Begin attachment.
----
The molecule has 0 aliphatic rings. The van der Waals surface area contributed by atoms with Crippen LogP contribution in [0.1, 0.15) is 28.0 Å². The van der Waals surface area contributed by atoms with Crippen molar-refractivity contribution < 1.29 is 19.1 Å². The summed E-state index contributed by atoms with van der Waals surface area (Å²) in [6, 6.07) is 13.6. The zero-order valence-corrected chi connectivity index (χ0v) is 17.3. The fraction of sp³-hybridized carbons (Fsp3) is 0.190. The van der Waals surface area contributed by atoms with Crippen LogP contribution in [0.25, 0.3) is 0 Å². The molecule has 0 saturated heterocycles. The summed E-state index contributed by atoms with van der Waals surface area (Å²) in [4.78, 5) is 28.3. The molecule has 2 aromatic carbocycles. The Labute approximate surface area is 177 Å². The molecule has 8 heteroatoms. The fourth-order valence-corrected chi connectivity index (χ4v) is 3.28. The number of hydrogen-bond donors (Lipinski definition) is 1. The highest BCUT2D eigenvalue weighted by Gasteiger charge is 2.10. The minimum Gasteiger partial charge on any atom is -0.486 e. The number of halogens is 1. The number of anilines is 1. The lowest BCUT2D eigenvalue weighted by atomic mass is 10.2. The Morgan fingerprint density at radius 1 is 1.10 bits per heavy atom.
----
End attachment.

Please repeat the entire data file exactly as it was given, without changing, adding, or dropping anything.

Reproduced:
The molecule has 0 aliphatic rings. The van der Waals surface area contributed by atoms with Crippen LogP contribution in [0.1, 0.15) is 28.0 Å². The van der Waals surface area contributed by atoms with Crippen molar-refractivity contribution < 1.29 is 19.1 Å². The summed E-state index contributed by atoms with van der Waals surface area (Å²) in [6, 6.07) is 13.6. The zero-order valence-corrected chi connectivity index (χ0v) is 17.3. The fraction of sp³-hybridized carbons (Fsp3) is 0.190. The van der Waals surface area contributed by atoms with Crippen LogP contribution in [0.25, 0.3) is 0 Å². The molecule has 0 saturated heterocycles. The summed E-state index contributed by atoms with van der Waals surface area (Å²) in [4.78, 5) is 28.3. The molecule has 2 aromatic carbocycles. The Labute approximate surface area is 177 Å². The molecule has 8 heteroatoms. The fourth-order valence-corrected chi connectivity index (χ4v) is 3.28. The number of hydrogen-bond donors (Lipinski definition) is 1. The highest BCUT2D eigenvalue weighted by Gasteiger charge is 2.10. The minimum Gasteiger partial charge on any atom is -0.486 e. The number of halogens is 1. The number of anilines is 1. The lowest BCUT2D eigenvalue weighted by atomic mass is 10.2. The Morgan fingerprint density at radius 1 is 1.10 bits per heavy atom.